‘Our challenge is to take the data and make good decisions about protecting families and children from harm.’

Coons said that when a door flew off Alaska Airlines flight 1282 earlier this month, dozens of planes were grounded for safety checks, even though no one died.

But nothing at all ever happened for social media companies, he said. 

Senator Josh Hawley later in the session demanded Zuckerberg apologize to the families sitting behind him.

‘There’s families of victims here today. Have you apologized?’ he asked.

‘Would you like to do so now? They’re here, you’re on national television, would you like now to apologize to the victims?’

Zuckerberg turned around and said: ‘I’m sorry for everything you’ve all gone through. Nobody should have to go through what your families have suffered.

‘This is why we have invested so much and are going to continue industry leading efforts to make sure that no one has to go through the types of things your families have suffered.’

Families hold up photos of victims of child exploitation  and suicide in the audience behind the five tech bosses

Many of the photos were directly behind the tech bosses as they sat for their testimonies

Among parents who lost children to suicide due to social media sexual exploitation was South Carolina state representative Brandon Guffey, who is suing Instagram.

Gavin Guffey, 17, died in 2022 after falling victim to sexual extortion, or ‘sextortion,’ where scammers posed as a girl and tricked the 17-year-old into sending a nude photo. They then demanded cash not to release it.

Rep Guffey learned what had led to the tragedy after he and his younger son began receiving messages demanding money in exchange for nude images of the late teen.

The lawmaker is now suing Meta for wrongful death and gross negligence, among other accusations. He claims the company is not doing enough to protect minors from online predators. 

The lawsuit also accuses the company of sparking mental health issues in children such as depression and anxiety – and that it uses algorithms to target teens while not keeping them safe.

South Carolina State Rep Brandon Guffey (right) has filed a lawsuit against Instagram's parent company after his son Gavin (center) was driven to suicide by a sextortionist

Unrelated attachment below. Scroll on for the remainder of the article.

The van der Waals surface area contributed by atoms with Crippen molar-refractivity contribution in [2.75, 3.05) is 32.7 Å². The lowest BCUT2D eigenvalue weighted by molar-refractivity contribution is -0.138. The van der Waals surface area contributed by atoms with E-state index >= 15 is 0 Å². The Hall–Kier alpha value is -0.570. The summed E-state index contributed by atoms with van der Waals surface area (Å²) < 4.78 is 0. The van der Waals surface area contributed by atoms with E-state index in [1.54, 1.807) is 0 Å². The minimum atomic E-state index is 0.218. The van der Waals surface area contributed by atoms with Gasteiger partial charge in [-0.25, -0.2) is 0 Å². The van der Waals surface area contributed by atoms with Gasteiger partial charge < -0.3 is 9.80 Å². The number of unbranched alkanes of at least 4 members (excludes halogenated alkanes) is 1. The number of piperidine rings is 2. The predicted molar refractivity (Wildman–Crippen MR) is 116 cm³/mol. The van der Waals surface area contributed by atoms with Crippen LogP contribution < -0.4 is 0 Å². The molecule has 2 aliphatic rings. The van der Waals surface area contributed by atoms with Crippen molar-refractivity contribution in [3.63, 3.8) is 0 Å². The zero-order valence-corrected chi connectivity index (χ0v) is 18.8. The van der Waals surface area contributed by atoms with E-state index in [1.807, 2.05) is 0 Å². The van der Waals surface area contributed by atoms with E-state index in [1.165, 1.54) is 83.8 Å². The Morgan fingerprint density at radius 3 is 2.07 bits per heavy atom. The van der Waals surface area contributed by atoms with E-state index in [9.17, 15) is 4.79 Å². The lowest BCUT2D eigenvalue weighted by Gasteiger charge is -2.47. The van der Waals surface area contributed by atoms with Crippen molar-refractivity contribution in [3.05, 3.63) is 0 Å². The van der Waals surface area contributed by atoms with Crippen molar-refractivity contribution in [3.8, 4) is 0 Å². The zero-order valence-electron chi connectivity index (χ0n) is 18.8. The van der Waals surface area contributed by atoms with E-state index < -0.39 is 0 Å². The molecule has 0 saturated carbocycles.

Zuckerberg claimed the responsibility should lie with app stores like those run by Apple and Google, to enforce age restrictions.

‘My understanding is Apple and Google, or at least Apple, already requires parental consent when a child does a payment with an app,’ he said. 

‘So it should be pretty trivial to pass a law that requires them to make it so that parents have control anytime a child downloads an app.’ 

Meta earlier this month, in preparation for the hearings, proposed its own legislation along those lines. 

The tech chieftains have been convened by the US Senate Judiciary Committee where they will be asked about the effects of social media in a session titled ‘Big Tech and the Online Child Sexual Exploitation Crisis’.

The hearing could be grueling for executives confronting political anger for not doing enough to thwart online dangers for children, including from sexual predators.

‘There are no tools to hold the company accountable. Instead, survivors and advocates are left to plead with these companies to choose safety over profit,’ US Senator Dick Durbin, who heads the judiciary committee, said.

‘They´re responsible for many of the dangers our children face online.

‘Their design choices, their failures to adequately invest in trust and safety, their constant pursuit of engagement and profit over basic safety have all put our kids and grandkids at risk.’ 

Zuckerberg is a veteran of congressional hearings since his first one over the Cambridge Analytica privacy debacle in 2018, 

But it will only be the second time for TikTok boss Shou Zi Chew and the first for Linda Yaccarino, the chief executive of X.

Meta's CEO Mark Zuckerberg, X Corp's CEO Linda Yaccarino, TikTok's CEO Shou Zi Chew and Discord's CEO Jason Citron attend the Senate Judiciary Committee hearing

What social media companies say they are doing 

Beginning with Discord’s Jason Citron, the executives touted existing safety tools on their platforms and the work they´ve done with nonprofits and law enforcement to protect minors.

Snapchat had broken ranks ahead of the hearing and began backing a federal bill that would create a legal liability for apps and social platforms who recommend harmful content to minors. 

Spiegel reiterated Snapchat’s support on Wednesday and asked the industry to back the bill.

Chew said TikTok is vigilant about enforcing its policy barring children under 13 from using the app. Yaccarino said X, formerly known as Twitter, doesn´t cater to children.